Village Weaver survey2013-01-01 (314)
December 2012 has been a record month for PHOWN, with 838 records submitted! The majority were submitted by Pieter Cronje, who surveyed a large area north of Durban, South Africa. His survey consisted mostly of Village Weaver nests (map above left) and included interesting records, eg. Village Weaver nests on a telephone line (and tree) (photo above right, from phown 4567). Pieter writes as follows about his survey experience:
"I must say I feel part of the PHOWN project. This holiday in KZN was a very rewarding experience. Although it was a bit frustrating to spend at least three hours editing photos and downloading data for every hour spent nest hunting, I managed to plot most of the Village Weavers in the Umhlanga, Umdloti, Verulam, La Lucia and Tongaat area. I focussed on these areas because of the fact that there were very little closed or gated communities where it is normally very difficult to get access and it was easy to access most of the streets in these towns.
It was interesting to see that most of the Village Weaver nests occur in gardens where there were not many indigenous trees and the nesting trees were open, for example palm trees, and also in thorn trees, especially fever trees. In the more 'affluent' areas with lots of big indigenous trees there were very few Village Weaver nests except when there was the odd fever tree. In the townships with mostly fruit trees in the garden, there were also few Village Weaver nests. Quite a middle class bird.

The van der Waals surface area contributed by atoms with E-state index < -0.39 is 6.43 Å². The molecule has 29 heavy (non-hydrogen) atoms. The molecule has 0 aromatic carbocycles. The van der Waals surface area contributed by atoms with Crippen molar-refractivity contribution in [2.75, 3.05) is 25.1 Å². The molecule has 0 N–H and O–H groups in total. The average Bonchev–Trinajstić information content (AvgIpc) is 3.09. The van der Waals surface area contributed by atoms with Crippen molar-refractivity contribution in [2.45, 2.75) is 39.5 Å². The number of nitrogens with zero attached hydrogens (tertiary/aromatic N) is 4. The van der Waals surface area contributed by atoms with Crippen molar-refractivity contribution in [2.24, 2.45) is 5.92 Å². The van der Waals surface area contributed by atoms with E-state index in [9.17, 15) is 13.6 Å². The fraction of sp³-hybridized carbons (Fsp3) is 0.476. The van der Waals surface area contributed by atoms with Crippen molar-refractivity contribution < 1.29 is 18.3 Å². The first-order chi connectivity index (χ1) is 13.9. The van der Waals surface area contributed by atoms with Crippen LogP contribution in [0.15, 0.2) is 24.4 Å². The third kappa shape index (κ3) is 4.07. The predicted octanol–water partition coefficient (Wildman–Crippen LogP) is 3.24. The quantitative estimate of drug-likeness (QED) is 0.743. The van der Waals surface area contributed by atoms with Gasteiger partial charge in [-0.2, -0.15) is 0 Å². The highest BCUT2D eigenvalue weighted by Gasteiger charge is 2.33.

In the process I also managed to see a number of Thick-billed Weaver, Southern Red Bishop, African Golden Weaver (Yellow Weaver) and Spectacled Weaver. I managed to plot most of the Spectacled Weavers in Umdloti. This was a bit of a challenge as they are a bit more secretive and it is not always possible to access the properties where they nest."
Map left shows the Spectacled Weaver nests around Umdloti. One record was of a Spectacled Weaver nest where the tube was extended some time after the nest was built, as shown by the difference in colour of the nest materials (photo right, from phown 4378.